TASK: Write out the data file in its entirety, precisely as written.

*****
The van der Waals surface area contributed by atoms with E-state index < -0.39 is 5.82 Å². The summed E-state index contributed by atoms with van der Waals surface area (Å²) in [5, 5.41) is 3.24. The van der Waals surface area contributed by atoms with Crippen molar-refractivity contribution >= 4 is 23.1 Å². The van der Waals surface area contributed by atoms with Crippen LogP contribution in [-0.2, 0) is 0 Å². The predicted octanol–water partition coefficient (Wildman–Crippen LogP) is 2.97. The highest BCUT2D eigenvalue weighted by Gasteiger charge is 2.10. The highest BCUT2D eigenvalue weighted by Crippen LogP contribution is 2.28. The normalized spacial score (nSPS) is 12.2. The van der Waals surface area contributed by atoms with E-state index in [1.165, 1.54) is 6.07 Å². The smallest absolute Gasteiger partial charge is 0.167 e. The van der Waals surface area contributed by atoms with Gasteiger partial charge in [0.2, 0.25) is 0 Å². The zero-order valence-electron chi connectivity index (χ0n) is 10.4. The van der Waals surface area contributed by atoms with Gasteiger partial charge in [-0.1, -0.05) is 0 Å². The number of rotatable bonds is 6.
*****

The van der Waals surface area contributed by atoms with E-state index < -0.39 is 5.82 Å². The summed E-state index contributed by atoms with van der Waals surface area (Å²) in [5, 5.41) is 3.24. The van der Waals surface area contributed by atoms with Crippen molar-refractivity contribution >= 4 is 23.1 Å². The van der Waals surface area contributed by atoms with Crippen LogP contribution in [-0.2, 0) is 0 Å². The predicted octanol–water partition coefficient (Wildman–Crippen LogP) is 2.97. The highest BCUT2D eigenvalue weighted by Gasteiger charge is 2.10. The highest BCUT2D eigenvalue weighted by Crippen LogP contribution is 2.28. The normalized spacial score (nSPS) is 12.2. The van der Waals surface area contributed by atoms with E-state index in [1.165, 1.54) is 6.07 Å². The smallest absolute Gasteiger partial charge is 0.167 e. The van der Waals surface area contributed by atoms with Gasteiger partial charge in [0.2, 0.25) is 0 Å². The zero-order valence-electron chi connectivity index (χ0n) is 10.4. The van der Waals surface area contributed by atoms with Gasteiger partial charge in [-0.1, -0.05) is 0 Å². The number of rotatable bonds is 6.